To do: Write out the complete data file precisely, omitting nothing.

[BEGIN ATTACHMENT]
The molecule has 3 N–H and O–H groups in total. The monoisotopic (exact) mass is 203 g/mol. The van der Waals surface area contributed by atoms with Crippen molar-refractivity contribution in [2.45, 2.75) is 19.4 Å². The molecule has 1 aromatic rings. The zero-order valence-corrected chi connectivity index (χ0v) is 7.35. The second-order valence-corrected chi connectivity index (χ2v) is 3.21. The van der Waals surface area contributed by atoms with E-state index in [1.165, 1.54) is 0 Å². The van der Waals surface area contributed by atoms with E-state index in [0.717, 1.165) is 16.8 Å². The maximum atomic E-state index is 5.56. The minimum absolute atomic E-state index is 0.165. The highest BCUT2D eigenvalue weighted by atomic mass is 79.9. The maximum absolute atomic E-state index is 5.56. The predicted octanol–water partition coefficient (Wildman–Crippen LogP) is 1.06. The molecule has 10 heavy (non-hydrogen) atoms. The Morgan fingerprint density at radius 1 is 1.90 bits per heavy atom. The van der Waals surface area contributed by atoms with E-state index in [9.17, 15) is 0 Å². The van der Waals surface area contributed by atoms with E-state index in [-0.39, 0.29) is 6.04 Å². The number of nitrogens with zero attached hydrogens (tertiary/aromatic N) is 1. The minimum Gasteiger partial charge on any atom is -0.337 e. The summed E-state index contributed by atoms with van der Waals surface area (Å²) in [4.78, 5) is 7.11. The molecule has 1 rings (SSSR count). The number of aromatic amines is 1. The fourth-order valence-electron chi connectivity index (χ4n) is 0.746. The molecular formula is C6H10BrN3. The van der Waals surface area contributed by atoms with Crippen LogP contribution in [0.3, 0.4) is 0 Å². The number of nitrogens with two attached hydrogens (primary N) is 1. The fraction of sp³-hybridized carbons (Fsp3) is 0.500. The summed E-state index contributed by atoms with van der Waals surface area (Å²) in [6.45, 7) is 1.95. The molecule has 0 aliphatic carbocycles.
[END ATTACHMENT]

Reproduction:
The molecule has 3 N–H and O–H groups in total. The monoisotopic (exact) mass is 203 g/mol. The van der Waals surface area contributed by atoms with Crippen molar-refractivity contribution in [2.45, 2.75) is 19.4 Å². The molecule has 1 aromatic rings. The zero-order valence-corrected chi connectivity index (χ0v) is 7.35. The second-order valence-corrected chi connectivity index (χ2v) is 3.21. The van der Waals surface area contributed by atoms with E-state index in [1.165, 1.54) is 0 Å². The van der Waals surface area contributed by atoms with E-state index in [0.717, 1.165) is 16.8 Å². The maximum atomic E-state index is 5.56. The minimum absolute atomic E-state index is 0.165. The highest BCUT2D eigenvalue weighted by atomic mass is 79.9. The maximum absolute atomic E-state index is 5.56. The predicted octanol–water partition coefficient (Wildman–Crippen LogP) is 1.06. The molecule has 10 heavy (non-hydrogen) atoms. The Morgan fingerprint density at radius 1 is 1.90 bits per heavy atom. The van der Waals surface area contributed by atoms with E-state index in [9.17, 15) is 0 Å². The van der Waals surface area contributed by atoms with E-state index in [-0.39, 0.29) is 6.04 Å². The number of nitrogens with zero attached hydrogens (tertiary/aromatic N) is 1. The minimum Gasteiger partial charge on any atom is -0.337 e. The summed E-state index contributed by atoms with van der Waals surface area (Å²) in [4.78, 5) is 7.11. The molecule has 1 rings (SSSR count). The number of aromatic amines is 1. The fourth-order valence-electron chi connectivity index (χ4n) is 0.746. The molecular formula is C6H10BrN3. The van der Waals surface area contributed by atoms with Crippen LogP contribution in [0.3, 0.4) is 0 Å². The number of nitrogens with two attached hydrogens (primary N) is 1. The fraction of sp³-hybridized carbons (Fsp3) is 0.500. The summed E-state index contributed by atoms with van der Waals surface area (Å²) in [6.45, 7) is 1.95. The molecule has 0 aliphatic carbocycles.